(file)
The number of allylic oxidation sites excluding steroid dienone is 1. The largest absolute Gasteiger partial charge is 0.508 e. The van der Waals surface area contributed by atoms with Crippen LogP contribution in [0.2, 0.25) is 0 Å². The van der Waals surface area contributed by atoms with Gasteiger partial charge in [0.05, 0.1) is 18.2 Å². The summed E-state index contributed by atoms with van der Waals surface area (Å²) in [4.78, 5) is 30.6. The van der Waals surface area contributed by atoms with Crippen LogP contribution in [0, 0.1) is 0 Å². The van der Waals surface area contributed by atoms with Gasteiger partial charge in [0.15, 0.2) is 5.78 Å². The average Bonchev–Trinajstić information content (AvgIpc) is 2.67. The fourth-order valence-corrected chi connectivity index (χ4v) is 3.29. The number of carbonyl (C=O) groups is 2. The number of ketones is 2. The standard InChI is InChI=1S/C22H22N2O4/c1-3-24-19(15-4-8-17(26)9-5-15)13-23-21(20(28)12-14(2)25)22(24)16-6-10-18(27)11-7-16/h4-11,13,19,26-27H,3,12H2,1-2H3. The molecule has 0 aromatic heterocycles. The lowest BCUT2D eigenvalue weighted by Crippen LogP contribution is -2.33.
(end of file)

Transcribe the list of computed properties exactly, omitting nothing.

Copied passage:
The number of allylic oxidation sites excluding steroid dienone is 1. The largest absolute Gasteiger partial charge is 0.508 e. The van der Waals surface area contributed by atoms with Crippen LogP contribution in [0.2, 0.25) is 0 Å². The van der Waals surface area contributed by atoms with Gasteiger partial charge in [0.05, 0.1) is 18.2 Å². The summed E-state index contributed by atoms with van der Waals surface area (Å²) in [4.78, 5) is 30.6. The van der Waals surface area contributed by atoms with Crippen LogP contribution in [0, 0.1) is 0 Å². The van der Waals surface area contributed by atoms with Gasteiger partial charge in [0.15, 0.2) is 5.78 Å². The average Bonchev–Trinajstić information content (AvgIpc) is 2.67. The fourth-order valence-corrected chi connectivity index (χ4v) is 3.29. The number of carbonyl (C=O) groups is 2. The number of ketones is 2. The standard InChI is InChI=1S/C22H22N2O4/c1-3-24-19(15-4-8-17(26)9-5-15)13-23-21(20(28)12-14(2)25)22(24)16-6-10-18(27)11-7-16/h4-11,13,19,26-27H,3,12H2,1-2H3. The molecule has 0 aromatic heterocycles. The lowest BCUT2D eigenvalue weighted by Crippen LogP contribution is -2.33.